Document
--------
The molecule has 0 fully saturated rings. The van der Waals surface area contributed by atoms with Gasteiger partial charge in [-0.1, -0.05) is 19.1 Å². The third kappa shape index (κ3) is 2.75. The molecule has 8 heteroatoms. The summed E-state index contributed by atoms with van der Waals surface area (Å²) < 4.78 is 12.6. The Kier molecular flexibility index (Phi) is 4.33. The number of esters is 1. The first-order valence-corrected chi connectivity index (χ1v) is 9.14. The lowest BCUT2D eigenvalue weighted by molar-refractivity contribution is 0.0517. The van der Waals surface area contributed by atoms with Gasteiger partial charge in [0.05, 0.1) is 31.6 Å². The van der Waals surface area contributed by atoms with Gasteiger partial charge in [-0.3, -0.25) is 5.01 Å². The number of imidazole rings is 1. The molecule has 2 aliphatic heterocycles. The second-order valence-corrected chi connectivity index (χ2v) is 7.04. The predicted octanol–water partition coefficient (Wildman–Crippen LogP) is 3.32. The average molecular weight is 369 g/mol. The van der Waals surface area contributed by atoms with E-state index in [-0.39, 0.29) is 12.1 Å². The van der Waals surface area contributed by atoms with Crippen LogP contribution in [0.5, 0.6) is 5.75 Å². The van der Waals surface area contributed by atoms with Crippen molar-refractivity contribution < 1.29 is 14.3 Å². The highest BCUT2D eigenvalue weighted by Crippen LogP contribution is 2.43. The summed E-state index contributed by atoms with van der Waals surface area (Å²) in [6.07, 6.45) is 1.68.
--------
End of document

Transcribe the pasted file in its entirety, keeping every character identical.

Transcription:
The molecule has 0 fully saturated rings. The van der Waals surface area contributed by atoms with Gasteiger partial charge in [-0.1, -0.05) is 19.1 Å². The third kappa shape index (κ3) is 2.75. The molecule has 8 heteroatoms. The summed E-state index contributed by atoms with van der Waals surface area (Å²) < 4.78 is 12.6. The Kier molecular flexibility index (Phi) is 4.33. The number of esters is 1. The first-order valence-corrected chi connectivity index (χ1v) is 9.14. The lowest BCUT2D eigenvalue weighted by molar-refractivity contribution is 0.0517. The van der Waals surface area contributed by atoms with Gasteiger partial charge in [0.05, 0.1) is 31.6 Å². The van der Waals surface area contributed by atoms with Gasteiger partial charge in [-0.3, -0.25) is 5.01 Å². The number of imidazole rings is 1. The molecule has 2 aliphatic heterocycles. The second-order valence-corrected chi connectivity index (χ2v) is 7.04. The predicted octanol–water partition coefficient (Wildman–Crippen LogP) is 3.32. The average molecular weight is 369 g/mol. The van der Waals surface area contributed by atoms with E-state index in [-0.39, 0.29) is 12.1 Å². The van der Waals surface area contributed by atoms with Crippen LogP contribution in [0.5, 0.6) is 5.75 Å². The van der Waals surface area contributed by atoms with Crippen molar-refractivity contribution < 1.29 is 14.3 Å². The highest BCUT2D eigenvalue weighted by Crippen LogP contribution is 2.43. The summed E-state index contributed by atoms with van der Waals surface area (Å²) in [6.07, 6.45) is 1.68.